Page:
Rio Nangaritza: August 2-5, 2008

For birders in Ecuador, this destination is truly the end of the road. Located on the southeast border with Peru, the Cordillera del Condor is a modest but unique mountain range, isolated from the eastern slope of the Andes. Like the Sumaco-Galeras region and the Cordillera de Cotucu, this isolated habitat supports a few species and races not found anywhere else in the country; on the other hand, many of these species and races can also be found in Peru. How important is it, then, for a birder to see and identify as many species in one particular country?

The Orange-Throated Tanager is the target species for most birders in the Cordillera del Condor. From what I've read and heard from other birders, it is a large, heavy-set tanager with a spectacularly colored orange throat and a thick bill. It forages in monospecific flocks high up in the canopy, searching among bromeliad-laden branches for good things to eat. It's supposed to be more or less quiet in Ecuador but still easy to see in the right place and time. The easiest way to encounter the bird is to voyage into Shuar territory after establishing a base at Cabañas Yankuam, which is about three hours southeast of Zamora.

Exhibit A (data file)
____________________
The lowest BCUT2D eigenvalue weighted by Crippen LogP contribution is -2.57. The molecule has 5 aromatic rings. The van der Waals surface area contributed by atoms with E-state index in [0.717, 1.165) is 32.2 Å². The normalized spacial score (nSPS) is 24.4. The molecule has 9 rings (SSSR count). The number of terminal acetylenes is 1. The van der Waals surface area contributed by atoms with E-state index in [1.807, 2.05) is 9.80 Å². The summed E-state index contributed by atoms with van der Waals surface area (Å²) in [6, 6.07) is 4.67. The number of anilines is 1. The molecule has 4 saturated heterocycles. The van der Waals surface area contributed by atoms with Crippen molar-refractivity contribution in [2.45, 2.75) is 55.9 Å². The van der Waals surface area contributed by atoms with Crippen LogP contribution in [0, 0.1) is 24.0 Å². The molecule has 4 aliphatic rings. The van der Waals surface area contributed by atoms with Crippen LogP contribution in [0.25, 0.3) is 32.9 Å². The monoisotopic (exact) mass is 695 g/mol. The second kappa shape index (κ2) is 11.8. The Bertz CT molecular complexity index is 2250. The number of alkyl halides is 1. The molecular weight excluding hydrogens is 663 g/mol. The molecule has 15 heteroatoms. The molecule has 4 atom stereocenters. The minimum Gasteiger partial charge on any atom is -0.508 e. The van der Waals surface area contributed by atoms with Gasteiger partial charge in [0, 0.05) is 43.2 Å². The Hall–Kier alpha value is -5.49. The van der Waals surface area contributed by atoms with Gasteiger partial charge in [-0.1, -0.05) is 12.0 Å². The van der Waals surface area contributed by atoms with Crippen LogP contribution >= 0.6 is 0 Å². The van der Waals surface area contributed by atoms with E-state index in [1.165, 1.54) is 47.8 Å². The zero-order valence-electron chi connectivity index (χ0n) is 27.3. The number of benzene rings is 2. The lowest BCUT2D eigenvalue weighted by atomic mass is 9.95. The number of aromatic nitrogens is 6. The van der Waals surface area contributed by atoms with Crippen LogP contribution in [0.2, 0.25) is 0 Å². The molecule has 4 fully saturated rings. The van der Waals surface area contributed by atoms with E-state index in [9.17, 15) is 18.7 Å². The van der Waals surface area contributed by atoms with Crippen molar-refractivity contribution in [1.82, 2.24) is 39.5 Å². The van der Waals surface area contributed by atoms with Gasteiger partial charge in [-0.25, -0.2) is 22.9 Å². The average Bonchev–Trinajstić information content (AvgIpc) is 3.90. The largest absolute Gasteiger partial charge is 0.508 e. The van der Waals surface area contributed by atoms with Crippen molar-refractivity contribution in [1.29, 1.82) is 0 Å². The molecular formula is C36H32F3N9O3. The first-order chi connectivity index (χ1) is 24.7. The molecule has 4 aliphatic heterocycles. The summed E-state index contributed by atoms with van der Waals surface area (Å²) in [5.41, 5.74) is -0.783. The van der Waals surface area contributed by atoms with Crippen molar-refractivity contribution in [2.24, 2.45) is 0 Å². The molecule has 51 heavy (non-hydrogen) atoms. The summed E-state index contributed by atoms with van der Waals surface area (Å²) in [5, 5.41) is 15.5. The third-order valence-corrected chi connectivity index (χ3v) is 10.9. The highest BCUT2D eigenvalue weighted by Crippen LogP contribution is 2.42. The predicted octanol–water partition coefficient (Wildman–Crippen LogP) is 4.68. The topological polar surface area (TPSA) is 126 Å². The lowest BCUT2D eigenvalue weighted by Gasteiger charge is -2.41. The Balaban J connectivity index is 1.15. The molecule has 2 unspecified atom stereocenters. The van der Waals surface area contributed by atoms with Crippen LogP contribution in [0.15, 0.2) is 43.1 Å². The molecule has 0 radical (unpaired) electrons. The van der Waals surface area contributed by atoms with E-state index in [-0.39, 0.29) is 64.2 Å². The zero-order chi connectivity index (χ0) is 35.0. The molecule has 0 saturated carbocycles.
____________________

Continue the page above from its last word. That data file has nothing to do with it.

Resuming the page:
Unfortunately, the Orange-Throated Tanager ruined my trip to the Cordillera del Condor. I spent all my time and energy searching for it, and I let the anxiety of missing it keep me from enjoying not only the other birds present, but also the spectacular scenery of the cordillera itself. Typically birding helps me appreciate and understand a place better, but here it turned me into a pouter and a royal pain in the ass. I could have cared less whether I had I seen the Orange-Throated Tanager before coming to the Cordillera del Condor, but once I arrived it seemed like it was the only thing that mattered. Should you come this far yourself, I'd encourage you to work these issues out beforehand.

Notable birds seen: Lined Antshrike, Violaceous Jay, Yellow-Tufted Woodpecker, Long-Tailed Tyrant, Purplish Jacamar, Chestnut-Crowned Becard, Squirrel Cuckoo, White-Throated Toucan, Great Antshrike, Oilbird, Black Caracara, Black-Faced Dacnis, Yellow-Rumped Cacique, Wedge-Billed Woodcreeper, Black-Capped Donnacobius, Magpie Tanager, Crested Oropendola.

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